We've seen the future, and it's remote. In fact, we already exist in this future, today, with more than 70% of Australian workers surveyed in 2018 reporting working remotely for at least some time each week.
So what is fuelling this rise? First and foremost, technology is to thank for this shift in the workplace status quo. What was slow and clunky only a few years ago is now slick and easy to achieve, thanks to the very best video conferencing hardware and software, real-time messaging apps, screen sharing capability, and collaborative document platforms. We're now capable of things we never thought possible, including the deployment of large-scale remote teams.
Another reason for the change is a shift in conception. The best practice of a central office, with all of the key players working under one roof, endured for centuries. It's only in recent years that company bosses have begun to look elsewhere for inspiration when it comes to team structure and a more effective way of doing things, and have begun to consider that remote teams, deployed across a range of geographical locations, but still unified by technology, may in fact be a better way to go.
Finally, there are the results. Despite initial anxieties over the 'anarchy' of remote work, and the tumbling levels of productivity, efficiency, and, of course, profit, that would surely follow, these fears have not been shown to be legitimate. Instead, the opposite has been true. Businesses who have adopted the remote model - with care and consideration - have reaped enormous returns. These results include increases in productivity, reductions in the cost of operation, a more diverse and wide-ranging talent pool, and better rates of retention. To put it simply, the new working landscape is a brave and exciting one.
How can employers stay at the forefront of the remote wave?
Precision objective setting
Chances are you've already experimented with remote teams and with the concepts of remote work, but to truly harness the benefits in the future, you'll need to ensure that your goals and objectives are clearly set.
Aim to focus on real, measurable results over a set timescale. You can then check against the timescale to make sure that your teams remain focused, motivated, and on track. Communicating these objectives to your team members - both on a long- and on a short-term basis - through regular meetings, will also be instrumental as you strive to meet and surpass your goals going forward.
A careful approach to measurement
As we touched upon in the last point, measurement is key. Goals need to be measurable, and results need to be visible as and when they're achieved. This means visible not only to you or to upper levels of management, but to all involved team members. This visibility is important to maintain levels of motivation in the longer term.
A careful approach to measurement is also vital. You need to make sure that you are focusing on the right metrics - metrics which really adhere to the goals you have set for your business. You also need to make sure that the set goals are realistic, and genuinely attainable. Repeatedly missing out on the goals you set for your remote teams will greatly reduce motivation and can cause serious issues.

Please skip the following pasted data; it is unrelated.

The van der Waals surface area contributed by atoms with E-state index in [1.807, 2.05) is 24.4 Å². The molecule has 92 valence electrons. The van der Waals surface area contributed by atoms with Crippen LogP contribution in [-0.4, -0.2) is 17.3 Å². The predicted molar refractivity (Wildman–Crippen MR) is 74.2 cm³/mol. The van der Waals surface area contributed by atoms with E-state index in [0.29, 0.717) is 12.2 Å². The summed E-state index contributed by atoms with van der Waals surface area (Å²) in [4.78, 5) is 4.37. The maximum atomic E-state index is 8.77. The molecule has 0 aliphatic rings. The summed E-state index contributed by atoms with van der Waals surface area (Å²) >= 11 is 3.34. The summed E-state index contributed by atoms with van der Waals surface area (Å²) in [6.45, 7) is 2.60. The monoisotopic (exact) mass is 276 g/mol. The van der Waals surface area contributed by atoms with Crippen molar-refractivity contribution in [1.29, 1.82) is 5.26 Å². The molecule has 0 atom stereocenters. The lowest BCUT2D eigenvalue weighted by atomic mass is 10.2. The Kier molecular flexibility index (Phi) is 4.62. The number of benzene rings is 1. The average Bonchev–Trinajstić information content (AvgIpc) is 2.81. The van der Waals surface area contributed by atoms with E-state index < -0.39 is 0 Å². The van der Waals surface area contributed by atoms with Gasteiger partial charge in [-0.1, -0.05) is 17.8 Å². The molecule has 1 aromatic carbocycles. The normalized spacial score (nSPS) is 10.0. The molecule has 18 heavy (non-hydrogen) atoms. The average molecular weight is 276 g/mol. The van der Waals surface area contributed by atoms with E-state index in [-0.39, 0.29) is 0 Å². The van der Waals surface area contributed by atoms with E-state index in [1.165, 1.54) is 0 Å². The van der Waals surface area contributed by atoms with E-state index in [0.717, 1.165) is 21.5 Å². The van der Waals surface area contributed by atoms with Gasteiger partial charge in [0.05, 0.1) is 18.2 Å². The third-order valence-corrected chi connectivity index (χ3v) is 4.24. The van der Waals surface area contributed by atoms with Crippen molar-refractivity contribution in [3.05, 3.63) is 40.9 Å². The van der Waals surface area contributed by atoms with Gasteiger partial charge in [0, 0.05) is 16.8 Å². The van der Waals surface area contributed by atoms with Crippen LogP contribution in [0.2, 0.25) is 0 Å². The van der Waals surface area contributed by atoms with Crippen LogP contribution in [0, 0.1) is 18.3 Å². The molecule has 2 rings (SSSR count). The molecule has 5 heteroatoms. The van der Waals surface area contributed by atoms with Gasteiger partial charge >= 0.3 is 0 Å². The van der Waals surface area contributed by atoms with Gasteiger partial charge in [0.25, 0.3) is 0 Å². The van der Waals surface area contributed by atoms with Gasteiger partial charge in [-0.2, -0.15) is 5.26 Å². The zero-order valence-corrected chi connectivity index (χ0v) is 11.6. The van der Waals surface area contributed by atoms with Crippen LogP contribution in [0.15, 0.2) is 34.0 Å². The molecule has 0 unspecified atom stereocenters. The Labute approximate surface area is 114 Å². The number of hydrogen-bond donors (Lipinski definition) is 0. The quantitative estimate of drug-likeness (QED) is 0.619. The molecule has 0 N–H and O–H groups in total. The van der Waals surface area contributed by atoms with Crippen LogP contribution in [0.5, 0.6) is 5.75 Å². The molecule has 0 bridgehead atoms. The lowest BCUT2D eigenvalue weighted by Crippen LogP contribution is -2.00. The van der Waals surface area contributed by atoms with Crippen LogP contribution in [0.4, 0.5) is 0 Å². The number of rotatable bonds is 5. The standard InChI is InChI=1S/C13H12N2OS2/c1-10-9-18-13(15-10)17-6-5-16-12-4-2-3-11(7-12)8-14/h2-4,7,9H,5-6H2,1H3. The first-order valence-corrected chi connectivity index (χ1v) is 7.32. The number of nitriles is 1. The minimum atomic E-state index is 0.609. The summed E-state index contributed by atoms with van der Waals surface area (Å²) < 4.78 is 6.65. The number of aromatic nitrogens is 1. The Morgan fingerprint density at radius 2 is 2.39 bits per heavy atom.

Once you move beyond the confines of the traditional office space, communication is the fabric which will bring your remote teams together. This has to be your core focus moving forwards, and building the right communication infrastructure is critical as you move towards your remote goals.
This means having the best video conferencing hardware and software in place, as well as instant messaging and other solutions which give your teams the capability to work remotely, wherever they're found. However, this must be underpinned by strict discipline, and committed adherence to regular meetings and communication protocols.
Effective project management
Efficiency relies upon each member of the team understanding not only what is required of them, but also what their fellow team members are working on at any given time. This necessitates the deployment of project management software to give everyone the vantage point they need to get business-critical tasks done to a high standard.
Such platforms also demonstrate to team members how each task integrates with the broader aims of the business as a whole. This is a big part of building the right kind of business culture across the entire organisation, encompassing both in-house and remote teams.
Feedback loops and structures
Team members need to receive regular feedback and appraisals so that they know they're on track. This is all part of the underlying structure which needs to be put in place to ensure the ongoing effectiveness of a remote strategy.
Delivering this feedback in a careful and considered manner helps to reinforce team members when they are doing well, and gives them clear aims to work towards as they develop.
So, the future certainly is remote, but we cannot simply stumble blindly towards this future. We need to have a road-map in place for achieving our objectives and our desired outcomes in the field, and all of this must be supported with a keen focus on communication, and with the right kind of software and hardware.
Get in touch with the Express Virtual Meetings team today to learn more.